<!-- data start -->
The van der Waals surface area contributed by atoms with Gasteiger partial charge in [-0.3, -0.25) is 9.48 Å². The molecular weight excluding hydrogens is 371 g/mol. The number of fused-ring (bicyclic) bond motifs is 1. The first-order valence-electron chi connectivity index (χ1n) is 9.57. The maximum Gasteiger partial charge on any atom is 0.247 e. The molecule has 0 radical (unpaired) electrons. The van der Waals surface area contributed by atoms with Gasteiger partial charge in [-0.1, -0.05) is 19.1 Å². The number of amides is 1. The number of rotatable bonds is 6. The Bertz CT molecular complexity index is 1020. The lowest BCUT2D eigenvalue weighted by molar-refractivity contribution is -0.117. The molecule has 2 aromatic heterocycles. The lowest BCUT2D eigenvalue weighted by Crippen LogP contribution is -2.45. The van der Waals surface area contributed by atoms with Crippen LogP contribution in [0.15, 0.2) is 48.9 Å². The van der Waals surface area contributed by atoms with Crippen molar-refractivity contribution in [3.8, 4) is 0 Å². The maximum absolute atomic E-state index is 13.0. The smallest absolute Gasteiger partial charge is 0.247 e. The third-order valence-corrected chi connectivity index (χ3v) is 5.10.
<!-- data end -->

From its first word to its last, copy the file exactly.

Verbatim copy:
The van der Waals surface area contributed by atoms with Gasteiger partial charge in [-0.3, -0.25) is 9.48 Å². The molecular weight excluding hydrogens is 371 g/mol. The number of fused-ring (bicyclic) bond motifs is 1. The first-order valence-electron chi connectivity index (χ1n) is 9.57. The maximum Gasteiger partial charge on any atom is 0.247 e. The molecule has 0 radical (unpaired) electrons. The van der Waals surface area contributed by atoms with Gasteiger partial charge in [-0.1, -0.05) is 19.1 Å². The number of amides is 1. The number of rotatable bonds is 6. The Bertz CT molecular complexity index is 1020. The lowest BCUT2D eigenvalue weighted by molar-refractivity contribution is -0.117. The molecule has 2 aromatic heterocycles. The lowest BCUT2D eigenvalue weighted by Crippen LogP contribution is -2.45. The van der Waals surface area contributed by atoms with Crippen LogP contribution in [0.15, 0.2) is 48.9 Å². The van der Waals surface area contributed by atoms with Crippen molar-refractivity contribution in [3.8, 4) is 0 Å². The maximum absolute atomic E-state index is 13.0. The smallest absolute Gasteiger partial charge is 0.247 e. The third-order valence-corrected chi connectivity index (χ3v) is 5.10.